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43.040000 USD

Myth and Archive: A Theory of Latin American Narrative

by Roberto Gonzalez Echevarria
Paperback / softback
Book cover image
A luminous history of Cuba's most dynamic and defining rituals and the ever-improvisational character of Cuban culture In the Cuban town of Sagua la Grande, a young Roberto Gonzalez Echevarria peers out the window of his family home on the morning of the Nochebuena fiesta as preparations begin for the ...
Cuban Fiestas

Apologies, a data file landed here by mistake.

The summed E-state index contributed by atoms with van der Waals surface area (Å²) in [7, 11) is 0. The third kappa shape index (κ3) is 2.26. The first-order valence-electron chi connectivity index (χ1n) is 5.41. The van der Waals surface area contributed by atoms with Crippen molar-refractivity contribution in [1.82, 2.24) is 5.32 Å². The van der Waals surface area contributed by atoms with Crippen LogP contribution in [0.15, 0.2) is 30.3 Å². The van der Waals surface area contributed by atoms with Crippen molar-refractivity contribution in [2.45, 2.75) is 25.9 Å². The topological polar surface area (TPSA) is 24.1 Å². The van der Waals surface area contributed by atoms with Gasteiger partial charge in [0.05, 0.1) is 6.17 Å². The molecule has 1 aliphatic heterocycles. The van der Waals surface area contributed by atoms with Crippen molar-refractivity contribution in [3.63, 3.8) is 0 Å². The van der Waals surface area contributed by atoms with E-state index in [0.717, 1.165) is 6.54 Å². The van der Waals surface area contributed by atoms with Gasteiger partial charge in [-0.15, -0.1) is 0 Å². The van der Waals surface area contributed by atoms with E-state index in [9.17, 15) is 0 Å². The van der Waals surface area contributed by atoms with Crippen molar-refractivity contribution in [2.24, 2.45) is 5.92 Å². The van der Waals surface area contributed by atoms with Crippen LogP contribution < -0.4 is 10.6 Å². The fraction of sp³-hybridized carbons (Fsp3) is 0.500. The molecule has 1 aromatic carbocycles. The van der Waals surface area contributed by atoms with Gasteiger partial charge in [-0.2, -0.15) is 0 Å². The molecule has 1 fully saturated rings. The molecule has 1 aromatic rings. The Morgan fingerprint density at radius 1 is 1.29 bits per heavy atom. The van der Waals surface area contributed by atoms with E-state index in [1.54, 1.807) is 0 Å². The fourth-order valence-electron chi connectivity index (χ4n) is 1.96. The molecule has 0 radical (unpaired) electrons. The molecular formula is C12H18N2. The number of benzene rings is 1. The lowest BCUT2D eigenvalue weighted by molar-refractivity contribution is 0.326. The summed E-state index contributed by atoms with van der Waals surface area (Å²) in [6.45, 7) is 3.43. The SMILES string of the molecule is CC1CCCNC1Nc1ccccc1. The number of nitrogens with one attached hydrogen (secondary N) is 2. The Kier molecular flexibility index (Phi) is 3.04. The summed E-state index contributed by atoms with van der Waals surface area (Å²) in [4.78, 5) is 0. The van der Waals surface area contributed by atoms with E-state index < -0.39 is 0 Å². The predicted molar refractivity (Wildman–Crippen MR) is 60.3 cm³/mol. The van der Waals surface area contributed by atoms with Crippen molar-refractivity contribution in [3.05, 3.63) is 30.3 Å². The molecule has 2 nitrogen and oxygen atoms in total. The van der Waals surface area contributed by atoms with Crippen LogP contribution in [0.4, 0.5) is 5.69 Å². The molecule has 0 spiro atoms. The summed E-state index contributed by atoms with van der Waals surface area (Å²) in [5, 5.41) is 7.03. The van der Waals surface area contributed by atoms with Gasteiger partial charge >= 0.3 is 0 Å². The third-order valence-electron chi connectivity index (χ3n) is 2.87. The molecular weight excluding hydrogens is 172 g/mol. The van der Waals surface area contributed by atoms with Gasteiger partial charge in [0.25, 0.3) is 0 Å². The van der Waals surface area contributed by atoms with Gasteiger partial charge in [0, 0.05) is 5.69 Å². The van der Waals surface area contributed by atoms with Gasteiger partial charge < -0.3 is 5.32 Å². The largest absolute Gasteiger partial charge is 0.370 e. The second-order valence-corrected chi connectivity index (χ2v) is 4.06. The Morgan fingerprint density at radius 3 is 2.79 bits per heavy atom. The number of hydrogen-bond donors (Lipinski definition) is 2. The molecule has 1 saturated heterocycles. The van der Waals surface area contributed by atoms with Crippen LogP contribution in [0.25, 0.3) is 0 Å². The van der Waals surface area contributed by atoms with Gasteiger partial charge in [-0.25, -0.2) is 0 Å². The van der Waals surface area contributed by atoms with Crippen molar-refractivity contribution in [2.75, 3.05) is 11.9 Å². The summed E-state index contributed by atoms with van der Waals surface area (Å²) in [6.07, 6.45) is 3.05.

A luminous history of Cuba's most dynamic and defining rituals and the ever-improvisational character of Cuban culture In the Cuban town of Sagua la Grande, a young Roberto Gonzalez Echevarria peers out the window of his family home on the morning of the Nochebuena fiesta as preparations begin for the slaughter of a feast day pig. The author recalls watching them at a distance, though thinking, fearing, that once I grew older I would have to participate in the whole event. Now an acclaimed scholar of Latin American literature, Gonzalez Echevarria returns to the rituals that defined his young life in Cuban Fiestas. Drawing from art, literature, film, and even the national sport of baseball, he vividly reveals the fiesta as a dynamic force of both destruction and renewal in the life of a people. Roberto Gonzalez Echevarria masterfully exposes the distinctive elements of the fiesta cubana that give depth and coherence to more than two centuries of Cuban cultural life. Reaching back to nineteenth-century traditions of Cuban art and literature, and augmenting them, in the twentieth, with the arts of narrative, the esthetic performances of sport and entertainment in nightclubs, on the baseball diamond, and in movie theaters, Cuban Fiestas renders the lilting strains of the fiesta and drum beats of the passage of time as keys to understanding the dynamic quality of Cuban culture. Gonzalez Echevarria's explorations are also illuminated by autobiographical vignettes that unveil the ever-shifting impact of the fiesta on the author's own story of exile and return.